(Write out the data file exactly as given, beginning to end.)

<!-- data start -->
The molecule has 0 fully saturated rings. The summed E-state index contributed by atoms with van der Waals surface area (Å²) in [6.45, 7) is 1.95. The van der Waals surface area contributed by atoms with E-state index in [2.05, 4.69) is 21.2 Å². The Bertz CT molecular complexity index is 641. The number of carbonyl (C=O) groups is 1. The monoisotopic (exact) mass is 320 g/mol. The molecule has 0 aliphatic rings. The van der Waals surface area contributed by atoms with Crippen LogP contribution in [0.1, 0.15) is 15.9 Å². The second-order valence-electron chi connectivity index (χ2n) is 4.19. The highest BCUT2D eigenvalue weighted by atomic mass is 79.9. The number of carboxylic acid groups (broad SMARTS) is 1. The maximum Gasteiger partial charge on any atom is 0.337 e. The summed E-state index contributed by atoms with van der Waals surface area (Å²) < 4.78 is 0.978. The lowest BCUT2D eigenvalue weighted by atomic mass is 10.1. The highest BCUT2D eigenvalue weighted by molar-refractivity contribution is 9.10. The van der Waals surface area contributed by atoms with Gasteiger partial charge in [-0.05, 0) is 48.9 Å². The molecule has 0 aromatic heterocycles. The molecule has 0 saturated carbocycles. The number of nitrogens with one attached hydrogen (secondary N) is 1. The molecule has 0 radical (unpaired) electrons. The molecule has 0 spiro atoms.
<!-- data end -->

The molecule has 0 fully saturated rings. The summed E-state index contributed by atoms with van der Waals surface area (Å²) in [6.45, 7) is 1.95. The van der Waals surface area contributed by atoms with E-state index in [2.05, 4.69) is 21.2 Å². The Bertz CT molecular complexity index is 641. The number of carbonyl (C=O) groups is 1. The monoisotopic (exact) mass is 320 g/mol. The molecule has 0 aliphatic rings. The van der Waals surface area contributed by atoms with Crippen LogP contribution in [0.1, 0.15) is 15.9 Å². The second-order valence-electron chi connectivity index (χ2n) is 4.19. The highest BCUT2D eigenvalue weighted by atomic mass is 79.9. The number of carboxylic acid groups (broad SMARTS) is 1. The maximum Gasteiger partial charge on any atom is 0.337 e. The summed E-state index contributed by atoms with van der Waals surface area (Å²) < 4.78 is 0.978. The lowest BCUT2D eigenvalue weighted by atomic mass is 10.1. The highest BCUT2D eigenvalue weighted by molar-refractivity contribution is 9.10. The van der Waals surface area contributed by atoms with Gasteiger partial charge in [-0.05, 0) is 48.9 Å². The molecule has 0 aromatic heterocycles. The molecule has 0 saturated carbocycles. The number of nitrogens with one attached hydrogen (secondary N) is 1. The molecule has 0 radical (unpaired) electrons. The molecule has 0 spiro atoms.